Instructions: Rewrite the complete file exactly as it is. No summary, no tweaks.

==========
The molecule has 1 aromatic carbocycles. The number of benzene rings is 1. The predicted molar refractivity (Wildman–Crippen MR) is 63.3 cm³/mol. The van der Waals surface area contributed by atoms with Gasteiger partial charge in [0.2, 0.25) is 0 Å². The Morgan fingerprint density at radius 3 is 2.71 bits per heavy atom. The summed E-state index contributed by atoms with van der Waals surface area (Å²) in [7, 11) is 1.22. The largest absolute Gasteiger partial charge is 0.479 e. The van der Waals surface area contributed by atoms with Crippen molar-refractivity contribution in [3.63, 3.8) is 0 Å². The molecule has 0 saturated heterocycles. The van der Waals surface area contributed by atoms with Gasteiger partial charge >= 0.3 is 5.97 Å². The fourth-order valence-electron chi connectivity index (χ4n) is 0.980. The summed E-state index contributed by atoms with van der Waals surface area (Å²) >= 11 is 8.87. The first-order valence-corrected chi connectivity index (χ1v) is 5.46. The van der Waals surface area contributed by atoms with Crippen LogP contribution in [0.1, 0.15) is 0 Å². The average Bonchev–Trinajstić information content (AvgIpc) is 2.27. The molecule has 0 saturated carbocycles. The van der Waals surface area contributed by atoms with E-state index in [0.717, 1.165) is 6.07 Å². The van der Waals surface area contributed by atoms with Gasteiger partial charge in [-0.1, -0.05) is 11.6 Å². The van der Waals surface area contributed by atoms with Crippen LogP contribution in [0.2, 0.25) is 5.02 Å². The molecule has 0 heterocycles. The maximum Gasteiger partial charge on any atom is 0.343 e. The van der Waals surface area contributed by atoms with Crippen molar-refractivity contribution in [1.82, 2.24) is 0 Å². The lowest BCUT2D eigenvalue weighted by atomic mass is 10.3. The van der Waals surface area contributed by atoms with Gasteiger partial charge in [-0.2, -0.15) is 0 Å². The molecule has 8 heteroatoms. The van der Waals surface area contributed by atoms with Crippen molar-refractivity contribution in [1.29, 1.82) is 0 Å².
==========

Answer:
The molecule has 1 aromatic carbocycles. The number of benzene rings is 1. The predicted molar refractivity (Wildman–Crippen MR) is 63.3 cm³/mol. The van der Waals surface area contributed by atoms with Gasteiger partial charge in [0.2, 0.25) is 0 Å². The Morgan fingerprint density at radius 3 is 2.71 bits per heavy atom. The summed E-state index contributed by atoms with van der Waals surface area (Å²) in [7, 11) is 1.22. The largest absolute Gasteiger partial charge is 0.479 e. The van der Waals surface area contributed by atoms with Crippen molar-refractivity contribution in [3.63, 3.8) is 0 Å². The molecule has 0 saturated heterocycles. The van der Waals surface area contributed by atoms with Gasteiger partial charge >= 0.3 is 5.97 Å². The fourth-order valence-electron chi connectivity index (χ4n) is 0.980. The summed E-state index contributed by atoms with van der Waals surface area (Å²) >= 11 is 8.87. The first-order valence-corrected chi connectivity index (χ1v) is 5.46. The van der Waals surface area contributed by atoms with Crippen LogP contribution in [0.1, 0.15) is 0 Å². The average Bonchev–Trinajstić information content (AvgIpc) is 2.27. The molecule has 0 saturated carbocycles. The van der Waals surface area contributed by atoms with E-state index in [0.717, 1.165) is 6.07 Å². The van der Waals surface area contributed by atoms with Gasteiger partial charge in [-0.1, -0.05) is 11.6 Å². The van der Waals surface area contributed by atoms with Crippen LogP contribution in [0.2, 0.25) is 5.02 Å². The molecule has 0 heterocycles. The maximum Gasteiger partial charge on any atom is 0.343 e. The van der Waals surface area contributed by atoms with Crippen molar-refractivity contribution in [1.82, 2.24) is 0 Å². The lowest BCUT2D eigenvalue weighted by atomic mass is 10.3. The van der Waals surface area contributed by atoms with Gasteiger partial charge in [-0.2, -0.15) is 0 Å². The molecule has 8 heteroatoms. The van der Waals surface area contributed by atoms with Crippen molar-refractivity contribution in [1.29, 1.82) is 0 Å².